The super sensitivity of home buyers to the slightest uptick in mortgage interest rates is one of the more puzzling examples of human misperception. Buyers will rush to close or put their buying plans on ice when rates are rising a wrinkle, even if the actual monthly impact on a mortgage is less than a dinner out at McDonald’s. They will worry more over the Fed’s next rate hike than the extra interest they are paying because they have less than ideal credit scores, a condition they can improve by taking a few simple steps
So eyebrows rose when Zillow Mortgage reported that applications for purchase loans stayed steady despite soaring rates in October. Per mortgage rates on Zillow, the average 30-year fixed conforming mortgage rate has jumped 55 basis points since the presidential vote, to 3.91 percent, and today is holding near the highest rates recorded since early 2015.
“While those looking to buy a home are understandably concerned about the path of rates ahead, it is important to remember that borrowing costs remain exceptionally low by historical standards,” said Erin Lantz, vice president of mortgages for Zillow Group. “Rising rates may impact the location or size of the home they hope to purchase, but buyers that are fully committed to buying a home are unlikely to be swayed by the FOMC’s decision to raise rates.”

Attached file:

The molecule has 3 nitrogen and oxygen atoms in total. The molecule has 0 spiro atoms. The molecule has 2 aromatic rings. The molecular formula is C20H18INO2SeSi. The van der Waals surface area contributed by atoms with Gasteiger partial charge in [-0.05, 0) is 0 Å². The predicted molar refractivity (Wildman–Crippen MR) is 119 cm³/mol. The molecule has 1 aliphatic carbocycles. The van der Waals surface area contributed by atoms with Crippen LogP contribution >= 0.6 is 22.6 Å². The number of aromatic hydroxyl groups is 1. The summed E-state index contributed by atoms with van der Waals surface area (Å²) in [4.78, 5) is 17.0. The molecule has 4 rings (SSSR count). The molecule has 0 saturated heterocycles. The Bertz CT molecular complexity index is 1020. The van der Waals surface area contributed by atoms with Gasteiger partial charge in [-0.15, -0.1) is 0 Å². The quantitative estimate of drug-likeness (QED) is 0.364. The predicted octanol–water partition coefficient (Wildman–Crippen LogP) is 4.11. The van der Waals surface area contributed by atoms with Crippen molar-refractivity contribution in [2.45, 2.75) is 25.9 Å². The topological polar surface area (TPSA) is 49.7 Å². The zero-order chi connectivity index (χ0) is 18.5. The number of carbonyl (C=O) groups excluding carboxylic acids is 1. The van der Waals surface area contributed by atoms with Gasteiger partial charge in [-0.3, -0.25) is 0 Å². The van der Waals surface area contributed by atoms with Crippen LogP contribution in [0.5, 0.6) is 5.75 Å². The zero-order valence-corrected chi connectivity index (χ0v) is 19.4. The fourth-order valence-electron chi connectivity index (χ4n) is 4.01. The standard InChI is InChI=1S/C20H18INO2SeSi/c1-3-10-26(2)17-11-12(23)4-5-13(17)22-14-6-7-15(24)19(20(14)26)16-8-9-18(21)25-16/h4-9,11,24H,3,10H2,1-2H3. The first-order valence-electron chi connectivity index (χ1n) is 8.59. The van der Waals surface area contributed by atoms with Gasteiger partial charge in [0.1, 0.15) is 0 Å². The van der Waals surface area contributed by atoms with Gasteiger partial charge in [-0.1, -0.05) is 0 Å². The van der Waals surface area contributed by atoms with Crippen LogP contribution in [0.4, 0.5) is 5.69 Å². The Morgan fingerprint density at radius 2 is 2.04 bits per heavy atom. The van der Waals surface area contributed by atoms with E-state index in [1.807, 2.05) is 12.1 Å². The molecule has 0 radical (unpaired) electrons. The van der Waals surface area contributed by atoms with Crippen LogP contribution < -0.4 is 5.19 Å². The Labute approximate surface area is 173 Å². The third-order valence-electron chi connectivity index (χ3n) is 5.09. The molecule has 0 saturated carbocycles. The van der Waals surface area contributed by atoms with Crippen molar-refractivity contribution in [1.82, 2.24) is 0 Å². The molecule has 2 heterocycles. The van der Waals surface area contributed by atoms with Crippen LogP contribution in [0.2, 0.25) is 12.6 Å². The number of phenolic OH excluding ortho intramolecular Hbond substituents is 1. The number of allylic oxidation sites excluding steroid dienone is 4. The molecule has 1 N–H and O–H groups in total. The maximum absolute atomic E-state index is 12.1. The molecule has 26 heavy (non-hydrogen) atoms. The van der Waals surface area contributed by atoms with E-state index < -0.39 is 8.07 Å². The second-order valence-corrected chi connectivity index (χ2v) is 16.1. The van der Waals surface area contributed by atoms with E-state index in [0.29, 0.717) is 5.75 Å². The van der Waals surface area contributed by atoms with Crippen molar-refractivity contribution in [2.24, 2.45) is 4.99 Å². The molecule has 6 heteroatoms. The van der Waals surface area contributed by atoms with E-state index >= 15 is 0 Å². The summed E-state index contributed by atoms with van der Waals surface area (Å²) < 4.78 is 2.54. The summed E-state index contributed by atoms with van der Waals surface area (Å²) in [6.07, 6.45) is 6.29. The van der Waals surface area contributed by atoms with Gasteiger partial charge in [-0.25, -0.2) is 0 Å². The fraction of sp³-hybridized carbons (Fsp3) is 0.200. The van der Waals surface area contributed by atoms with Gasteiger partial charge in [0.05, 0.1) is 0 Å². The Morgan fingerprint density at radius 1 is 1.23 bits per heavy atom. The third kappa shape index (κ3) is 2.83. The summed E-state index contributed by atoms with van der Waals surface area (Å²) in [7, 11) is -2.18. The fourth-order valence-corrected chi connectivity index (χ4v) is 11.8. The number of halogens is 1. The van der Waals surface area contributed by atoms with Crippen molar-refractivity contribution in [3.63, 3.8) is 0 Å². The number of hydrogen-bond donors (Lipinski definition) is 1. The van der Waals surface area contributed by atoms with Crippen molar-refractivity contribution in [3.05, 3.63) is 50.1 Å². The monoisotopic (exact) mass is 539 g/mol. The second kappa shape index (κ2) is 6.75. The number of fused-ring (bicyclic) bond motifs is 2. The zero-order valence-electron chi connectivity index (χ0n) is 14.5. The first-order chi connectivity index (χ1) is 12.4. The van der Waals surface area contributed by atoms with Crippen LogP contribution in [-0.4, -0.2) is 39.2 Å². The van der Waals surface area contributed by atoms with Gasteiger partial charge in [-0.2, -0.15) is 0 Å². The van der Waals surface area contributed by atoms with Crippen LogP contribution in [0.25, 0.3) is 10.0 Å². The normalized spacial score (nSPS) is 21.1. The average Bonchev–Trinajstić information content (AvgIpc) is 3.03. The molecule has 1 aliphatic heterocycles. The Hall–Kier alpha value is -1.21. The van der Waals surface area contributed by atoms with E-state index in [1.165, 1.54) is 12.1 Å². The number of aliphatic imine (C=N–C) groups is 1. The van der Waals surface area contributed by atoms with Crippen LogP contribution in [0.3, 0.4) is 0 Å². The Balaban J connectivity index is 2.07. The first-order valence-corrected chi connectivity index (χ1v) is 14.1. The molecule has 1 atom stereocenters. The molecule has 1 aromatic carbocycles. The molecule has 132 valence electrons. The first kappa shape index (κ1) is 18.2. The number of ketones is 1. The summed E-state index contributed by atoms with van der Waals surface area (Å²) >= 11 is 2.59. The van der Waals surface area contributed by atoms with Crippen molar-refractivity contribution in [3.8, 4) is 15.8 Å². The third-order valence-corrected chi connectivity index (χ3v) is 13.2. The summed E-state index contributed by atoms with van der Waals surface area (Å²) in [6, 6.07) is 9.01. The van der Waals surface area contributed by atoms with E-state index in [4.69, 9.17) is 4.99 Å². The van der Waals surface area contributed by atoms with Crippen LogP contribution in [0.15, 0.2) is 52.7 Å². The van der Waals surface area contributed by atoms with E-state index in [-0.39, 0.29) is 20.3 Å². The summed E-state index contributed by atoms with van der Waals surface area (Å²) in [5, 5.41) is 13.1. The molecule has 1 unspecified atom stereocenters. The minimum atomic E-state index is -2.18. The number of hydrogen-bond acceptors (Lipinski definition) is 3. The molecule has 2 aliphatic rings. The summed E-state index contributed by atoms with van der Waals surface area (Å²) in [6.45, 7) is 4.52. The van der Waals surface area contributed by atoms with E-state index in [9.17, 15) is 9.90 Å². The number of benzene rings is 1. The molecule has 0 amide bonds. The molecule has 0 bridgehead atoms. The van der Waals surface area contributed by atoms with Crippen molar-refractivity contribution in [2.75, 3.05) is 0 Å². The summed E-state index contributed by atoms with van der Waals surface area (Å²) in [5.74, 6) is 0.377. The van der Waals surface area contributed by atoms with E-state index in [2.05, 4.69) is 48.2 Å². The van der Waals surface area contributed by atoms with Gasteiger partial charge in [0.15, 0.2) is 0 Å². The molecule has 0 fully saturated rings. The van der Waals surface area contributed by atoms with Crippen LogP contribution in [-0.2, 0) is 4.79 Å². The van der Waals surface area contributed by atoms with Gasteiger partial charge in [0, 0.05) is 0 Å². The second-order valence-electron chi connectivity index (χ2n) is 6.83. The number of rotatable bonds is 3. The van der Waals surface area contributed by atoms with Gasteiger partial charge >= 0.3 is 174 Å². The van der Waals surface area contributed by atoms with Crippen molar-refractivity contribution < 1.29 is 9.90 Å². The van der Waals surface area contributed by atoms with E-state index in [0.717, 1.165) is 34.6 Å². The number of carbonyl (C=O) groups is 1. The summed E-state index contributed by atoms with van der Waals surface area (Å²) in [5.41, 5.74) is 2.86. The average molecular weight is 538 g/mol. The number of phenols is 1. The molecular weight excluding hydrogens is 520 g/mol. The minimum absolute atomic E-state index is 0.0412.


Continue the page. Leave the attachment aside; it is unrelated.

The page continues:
She points out that for the typical homebuyer shopping for the median U.S. home, valued at $191,200, an increase in mortgage rates from 4 percent to 4.25 percent would increase their monthly mortgage payment by $22. Across the U.S., the monthly mortgage payment on the typical home would increase by only $25 or less in 18 of the largest 35 metros if rates rise from 4 percent to 4.25 percent.
Lantz argues that buyers are more concerned about a host of barriers to homeowners, including thin inventories, unaffordable prices and saving for down payments. “They are all part of the picture,” she said.
Moreover, the picture parts are connected. “Should economic indicators continue to improve and the pace of policy normalization picks up, we will eventually see the end of incredibly low mortgage rates and corresponding high affordability,” she said.